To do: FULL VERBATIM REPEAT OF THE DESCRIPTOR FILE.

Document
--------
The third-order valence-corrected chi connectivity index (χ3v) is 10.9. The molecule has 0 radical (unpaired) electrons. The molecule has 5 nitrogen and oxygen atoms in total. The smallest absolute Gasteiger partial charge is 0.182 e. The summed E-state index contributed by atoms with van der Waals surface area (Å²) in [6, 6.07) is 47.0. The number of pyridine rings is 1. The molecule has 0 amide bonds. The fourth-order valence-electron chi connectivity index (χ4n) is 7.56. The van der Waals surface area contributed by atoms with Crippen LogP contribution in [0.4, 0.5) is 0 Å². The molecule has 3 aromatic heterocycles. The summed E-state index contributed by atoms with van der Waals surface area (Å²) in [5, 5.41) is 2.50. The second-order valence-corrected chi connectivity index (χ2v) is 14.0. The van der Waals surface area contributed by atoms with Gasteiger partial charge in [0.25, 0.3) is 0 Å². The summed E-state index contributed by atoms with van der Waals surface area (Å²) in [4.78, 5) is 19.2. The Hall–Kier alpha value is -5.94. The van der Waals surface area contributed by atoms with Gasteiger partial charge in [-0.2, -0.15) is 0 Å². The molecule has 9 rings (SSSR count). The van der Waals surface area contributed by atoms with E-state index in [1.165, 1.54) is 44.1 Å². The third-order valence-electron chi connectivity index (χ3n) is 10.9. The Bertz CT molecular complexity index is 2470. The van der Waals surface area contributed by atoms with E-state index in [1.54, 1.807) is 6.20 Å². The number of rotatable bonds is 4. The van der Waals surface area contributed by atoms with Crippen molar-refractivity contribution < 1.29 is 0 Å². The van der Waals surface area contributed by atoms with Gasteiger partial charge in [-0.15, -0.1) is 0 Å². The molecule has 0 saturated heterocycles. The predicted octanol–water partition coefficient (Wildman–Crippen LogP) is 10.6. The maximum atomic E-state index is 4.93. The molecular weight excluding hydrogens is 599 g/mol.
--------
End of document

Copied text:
The third-order valence-corrected chi connectivity index (χ3v) is 10.9. The molecule has 0 radical (unpaired) electrons. The molecule has 5 nitrogen and oxygen atoms in total. The smallest absolute Gasteiger partial charge is 0.182 e. The summed E-state index contributed by atoms with van der Waals surface area (Å²) in [6, 6.07) is 47.0. The number of pyridine rings is 1. The molecule has 0 amide bonds. The fourth-order valence-electron chi connectivity index (χ4n) is 7.56. The van der Waals surface area contributed by atoms with Crippen LogP contribution in [0.4, 0.5) is 0 Å². The molecule has 3 aromatic heterocycles. The summed E-state index contributed by atoms with van der Waals surface area (Å²) in [5, 5.41) is 2.50. The second-order valence-corrected chi connectivity index (χ2v) is 14.0. The van der Waals surface area contributed by atoms with Gasteiger partial charge in [0.25, 0.3) is 0 Å². The summed E-state index contributed by atoms with van der Waals surface area (Å²) in [4.78, 5) is 19.2. The Hall–Kier alpha value is -5.94. The van der Waals surface area contributed by atoms with Gasteiger partial charge in [-0.2, -0.15) is 0 Å². The molecule has 9 rings (SSSR count). The van der Waals surface area contributed by atoms with E-state index in [1.165, 1.54) is 44.1 Å². The third-order valence-electron chi connectivity index (χ3n) is 10.9. The Bertz CT molecular complexity index is 2470. The van der Waals surface area contributed by atoms with E-state index in [1.54, 1.807) is 6.20 Å². The number of rotatable bonds is 4. The van der Waals surface area contributed by atoms with Crippen molar-refractivity contribution < 1.29 is 0 Å². The van der Waals surface area contributed by atoms with Gasteiger partial charge in [-0.15, -0.1) is 0 Å². The molecule has 0 saturated heterocycles. The predicted octanol–water partition coefficient (Wildman–Crippen LogP) is 10.6. The maximum atomic E-state index is 4.93. The molecular weight excluding hydrogens is 599 g/mol.